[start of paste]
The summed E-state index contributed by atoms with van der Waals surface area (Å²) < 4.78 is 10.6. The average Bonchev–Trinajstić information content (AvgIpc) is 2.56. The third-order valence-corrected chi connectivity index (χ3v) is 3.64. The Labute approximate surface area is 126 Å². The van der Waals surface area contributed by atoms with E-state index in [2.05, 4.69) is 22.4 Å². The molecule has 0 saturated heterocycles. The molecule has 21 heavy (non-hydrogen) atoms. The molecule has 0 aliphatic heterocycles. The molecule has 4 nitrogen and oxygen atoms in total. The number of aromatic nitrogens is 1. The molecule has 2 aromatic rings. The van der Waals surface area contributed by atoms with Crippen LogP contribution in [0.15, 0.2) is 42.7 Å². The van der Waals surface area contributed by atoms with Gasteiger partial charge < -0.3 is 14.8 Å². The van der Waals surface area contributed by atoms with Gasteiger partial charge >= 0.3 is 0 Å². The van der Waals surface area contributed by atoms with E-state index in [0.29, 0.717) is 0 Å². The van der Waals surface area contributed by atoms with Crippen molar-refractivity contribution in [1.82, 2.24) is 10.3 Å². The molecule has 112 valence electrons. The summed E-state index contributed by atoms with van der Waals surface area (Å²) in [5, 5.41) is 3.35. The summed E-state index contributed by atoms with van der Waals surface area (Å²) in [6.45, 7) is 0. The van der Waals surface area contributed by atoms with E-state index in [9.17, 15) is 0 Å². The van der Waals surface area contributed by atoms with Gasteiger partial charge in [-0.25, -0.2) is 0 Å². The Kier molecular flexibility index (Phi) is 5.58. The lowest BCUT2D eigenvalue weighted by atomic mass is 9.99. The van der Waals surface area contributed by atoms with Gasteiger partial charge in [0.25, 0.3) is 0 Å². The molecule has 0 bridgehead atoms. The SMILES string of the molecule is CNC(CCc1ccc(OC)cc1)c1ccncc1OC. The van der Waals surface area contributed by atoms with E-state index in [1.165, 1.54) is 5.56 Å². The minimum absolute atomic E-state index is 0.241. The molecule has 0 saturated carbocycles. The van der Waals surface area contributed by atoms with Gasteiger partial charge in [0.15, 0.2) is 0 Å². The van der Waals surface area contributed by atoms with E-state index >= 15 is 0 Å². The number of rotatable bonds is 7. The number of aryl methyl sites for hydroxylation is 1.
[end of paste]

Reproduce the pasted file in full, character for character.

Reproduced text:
The summed E-state index contributed by atoms with van der Waals surface area (Å²) < 4.78 is 10.6. The average Bonchev–Trinajstić information content (AvgIpc) is 2.56. The third-order valence-corrected chi connectivity index (χ3v) is 3.64. The Labute approximate surface area is 126 Å². The van der Waals surface area contributed by atoms with E-state index in [2.05, 4.69) is 22.4 Å². The molecule has 0 saturated heterocycles. The molecule has 21 heavy (non-hydrogen) atoms. The molecule has 0 aliphatic heterocycles. The molecule has 4 nitrogen and oxygen atoms in total. The number of aromatic nitrogens is 1. The molecule has 2 aromatic rings. The van der Waals surface area contributed by atoms with Crippen LogP contribution in [0.15, 0.2) is 42.7 Å². The van der Waals surface area contributed by atoms with Gasteiger partial charge < -0.3 is 14.8 Å². The van der Waals surface area contributed by atoms with Gasteiger partial charge >= 0.3 is 0 Å². The van der Waals surface area contributed by atoms with E-state index in [0.29, 0.717) is 0 Å². The van der Waals surface area contributed by atoms with Crippen molar-refractivity contribution in [1.82, 2.24) is 10.3 Å². The molecule has 112 valence electrons. The summed E-state index contributed by atoms with van der Waals surface area (Å²) in [5, 5.41) is 3.35. The summed E-state index contributed by atoms with van der Waals surface area (Å²) in [6.45, 7) is 0. The van der Waals surface area contributed by atoms with E-state index in [9.17, 15) is 0 Å². The van der Waals surface area contributed by atoms with Gasteiger partial charge in [-0.25, -0.2) is 0 Å². The Kier molecular flexibility index (Phi) is 5.58. The lowest BCUT2D eigenvalue weighted by atomic mass is 9.99. The van der Waals surface area contributed by atoms with Gasteiger partial charge in [0.25, 0.3) is 0 Å². The molecule has 0 bridgehead atoms. The SMILES string of the molecule is CNC(CCc1ccc(OC)cc1)c1ccncc1OC. The van der Waals surface area contributed by atoms with E-state index in [1.165, 1.54) is 5.56 Å². The minimum absolute atomic E-state index is 0.241. The molecule has 0 saturated carbocycles. The van der Waals surface area contributed by atoms with Gasteiger partial charge in [0.15, 0.2) is 0 Å². The van der Waals surface area contributed by atoms with E-state index >= 15 is 0 Å². The number of rotatable bonds is 7. The number of aryl methyl sites for hydroxylation is 1.